"Big opsec and persec fail", tweeted Nick Waters, a former British Army officer who pinpointed the location of his former base in Afghanistan using the map. Now with a little nous you can cross reference the conflict zone with heat map and have a good stab at identifying the location of a military base; after all, we doubt many fitness raves are held in the depths of Afghanistan.
The heat maps track "life patterns" of users, including their routes, how often these routes are frequented, and their position as they move, according to the BBC.
Secret military bases are reportedly being exposed online as the result of soldiers using fitness apps that highlight their exercises route on an interactive map.
Global Positioning System tracking company Strava used satellite information to map the locations and movements of the company's fitness service between 2015 and 2017. Strava scrambled to respond, noting that all users have the ability to set activities to private so they're not included in the Heatmap. But one unforeseen circumstance has been how neatly soldiers' jogging routes also reveal the layout and design of top secret military bases. It added that Strava's map provided additional context such as how people were moving about in those areas and how frequently they were doing so.
A fitness app has accidentally exposed the location of secret USA military bases, raising security fears over soldiers stationed there.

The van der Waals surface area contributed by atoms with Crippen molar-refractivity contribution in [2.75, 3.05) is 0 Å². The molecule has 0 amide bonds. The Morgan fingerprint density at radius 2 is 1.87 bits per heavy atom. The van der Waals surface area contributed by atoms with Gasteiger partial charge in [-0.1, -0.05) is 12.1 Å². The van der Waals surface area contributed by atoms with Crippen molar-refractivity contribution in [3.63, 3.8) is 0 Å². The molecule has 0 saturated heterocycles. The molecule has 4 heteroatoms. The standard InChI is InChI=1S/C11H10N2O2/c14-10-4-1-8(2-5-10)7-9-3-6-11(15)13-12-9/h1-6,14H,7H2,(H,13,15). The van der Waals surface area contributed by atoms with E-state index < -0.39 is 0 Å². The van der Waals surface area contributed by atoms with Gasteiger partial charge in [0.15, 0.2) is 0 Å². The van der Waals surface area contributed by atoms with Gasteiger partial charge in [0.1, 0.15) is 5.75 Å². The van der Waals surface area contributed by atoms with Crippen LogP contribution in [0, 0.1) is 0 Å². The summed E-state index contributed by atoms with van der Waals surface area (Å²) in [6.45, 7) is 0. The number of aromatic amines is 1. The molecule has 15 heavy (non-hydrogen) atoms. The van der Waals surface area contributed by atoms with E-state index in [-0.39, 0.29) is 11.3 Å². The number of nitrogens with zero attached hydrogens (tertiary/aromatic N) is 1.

Lesser-known installations and convoy routes were also decipherable when athletes' movement data was aggregated and visualized, he said.
Strava said in a statement to CNN that the company is "committed to helping people better understand" its privacy settings. As the government and military work to evaluate and contend with potential security flaws, it'll be up to the people using the app to be mindful of how they're using their devices.
However, militaries around the world said they are contemplating banning fitness trackers to prevent future breaches. But parts of Africa and the Middle East were entirely dark except for scattered dots of light in those areas.
Strava - which includes an option for keeping users' workout data private - published the updated Heat Map late previous year. The service allows users to create multiple "privacy zones" with a radius of up to 1km.